doubleroll

DFO Veteran
Gold Supporting Member
Joined
Jan 10, 2015
Messages
1,812
Reaction score
464
Location
NY
Sorry to hear Josh! As someone who has undergone lower back surgery, I can relate. Like you, I thought I was done to be honest but the best thing I ever did was have the procedure. That was several years ago and while I still need to be careful and at times will have some pain its nothing like prior to the surgery.

Anyway I wish you all the best, Take care of yourself…
 

jmcohen

Well-Known Member
Joined
May 16, 2019
Messages
117
Reaction score
180
Wow! I never expected to get the outpouring of support! Thank you all so much!

Yeah, I have tried so many of the things you all have mentioned:
- went light. Bought a Yamaha Stage Custom Hip set, small drums, super lightweight. Yamaha Crosstown aluminum stands. Two small hardware cases instead of one big one. Rack and Roll wheeled cart.

- throne with backrest. Two of ‘em so I always have one to practice on and one to gig on.

- back/core care. Saw a physical therapist for a while and developed a daily flex/stretch regimen for core development and strength. Regularly see a chiropractor to get snapped back into alignment. I am not a candidate for any back surgery. I just have lingering tweaks that show up at inopportune times.

- switch gears. I have been doing some recording stuff, and still am in a jazz quartet that plays infrequently. Those gigs are small: at a small pub or winery, and not the end of the world if we should happen to cancel. The “dream gig” band that just announced a drummer opening was a few levels above that. They play as headliners at festivals, state fair, etc and would be a bigger deal to miss.

- limit playing time. I have found that if I limit my playing time to 90 minutes or less, I am less likely to trigger my back. I have had to deal with acid reflux most of my adult life, and that is kept in check mostly by behavior. I try to follow the same philosophy with my back: don’t do things that have a high probability of hurting myself. I mean, it’s embarrassing that my wife is the one who lifts the heavy stuff when we go to Costco!! But that’s my back survival.

Again, thank you all for your genuine and sincere comments. Group hug!

Josh
 

rayboomboom

Well-Known Member
Joined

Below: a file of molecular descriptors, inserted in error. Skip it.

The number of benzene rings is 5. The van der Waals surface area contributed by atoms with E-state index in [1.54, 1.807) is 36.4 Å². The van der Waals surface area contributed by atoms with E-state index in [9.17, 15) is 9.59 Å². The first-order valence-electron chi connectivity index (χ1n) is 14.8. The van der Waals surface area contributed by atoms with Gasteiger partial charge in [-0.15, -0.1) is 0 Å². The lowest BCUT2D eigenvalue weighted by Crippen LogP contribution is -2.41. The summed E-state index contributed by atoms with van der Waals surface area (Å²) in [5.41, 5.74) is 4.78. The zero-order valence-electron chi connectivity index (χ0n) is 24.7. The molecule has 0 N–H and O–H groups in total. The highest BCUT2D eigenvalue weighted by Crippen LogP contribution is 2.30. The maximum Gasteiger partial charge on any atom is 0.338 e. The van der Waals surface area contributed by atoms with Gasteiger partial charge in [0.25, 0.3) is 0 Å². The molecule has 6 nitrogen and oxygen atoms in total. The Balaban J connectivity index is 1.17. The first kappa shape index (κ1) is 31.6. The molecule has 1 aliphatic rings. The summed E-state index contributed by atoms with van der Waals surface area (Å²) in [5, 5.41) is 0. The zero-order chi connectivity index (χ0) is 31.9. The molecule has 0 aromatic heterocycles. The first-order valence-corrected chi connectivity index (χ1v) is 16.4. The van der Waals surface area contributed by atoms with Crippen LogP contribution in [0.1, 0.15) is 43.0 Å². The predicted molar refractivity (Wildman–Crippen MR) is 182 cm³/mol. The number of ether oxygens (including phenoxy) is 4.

May 19, 2009
Messages
364
Reaction score
96
Location
Northern New Mexico
Wow Josh. This sounds like it could be really difficult and I'm sorry you're in this position. Now that I'm about to turn 62 and have had both shoulders repaired I have to think very carefully about what I do and how I move. One thing I've encountered is how much I enjoy the rehearsal process. I love to create and work with other musicians to put material together. Possibly more so than the actual live performance. So when I read your post I thought to ask you, what about setting up a space at your house, or someone else's house you could keep your drums setup. Play with the people you really enjoy playing with, and do what my partner and I try to do sometimes, which is we have people over to our house, everyone brings food and we play music. She loves to dance and hear me play good blues so it works out. She's even asked me to talk to my band mates about playing for some of our friends and put out a tip jar for a little appreciation.

Also, I read your wife has to lift the heavy stuff at the store. To some men that could be emasculating. Hopefully you're okay with that, it sounds like you two have things worked out well since you said she's the "smart one in the union," and that isn't something you struggle with. Good on you guys!

Best of luck.
 

jmcohen

Well-Known Member
Joined
May 16, 2019
Messages
117
Reaction score
180
Wow Josh. This sounds like it could be really difficult and I'm sorry you're in this position. Now that I'm about to turn 62 and have had both shoulders repaired I have to think very carefully about what I do and how I move. One thing I've encountered is how much I enjoy the rehearsal process. I love to create and work with other musicians to put material together. Possibly more so than the actual live performance. So when I read your post I thought to ask you, what about setting up a space at your house, or someone else's house you could keep your drums setup. Play with the people you really enjoy playing with, and do what my partner and I try to do sometimes, which is we have people over to our house, everyone brings food and we play music. She loves to dance and hear me play good blues so it works out. She's even asked me to talk to my band mates about playing for some of our friends and put out a tip jar for a little appreciation.

Also, I read your wife has to lift the heavy stuff at the store. To some men that could be emasculating. Hopefully you're okay with that, it sounds like you two have things worked out well since you said she's the "smart one in the union," and that isn't something you struggle with. Good on you guys!

Best of luck.
Ray,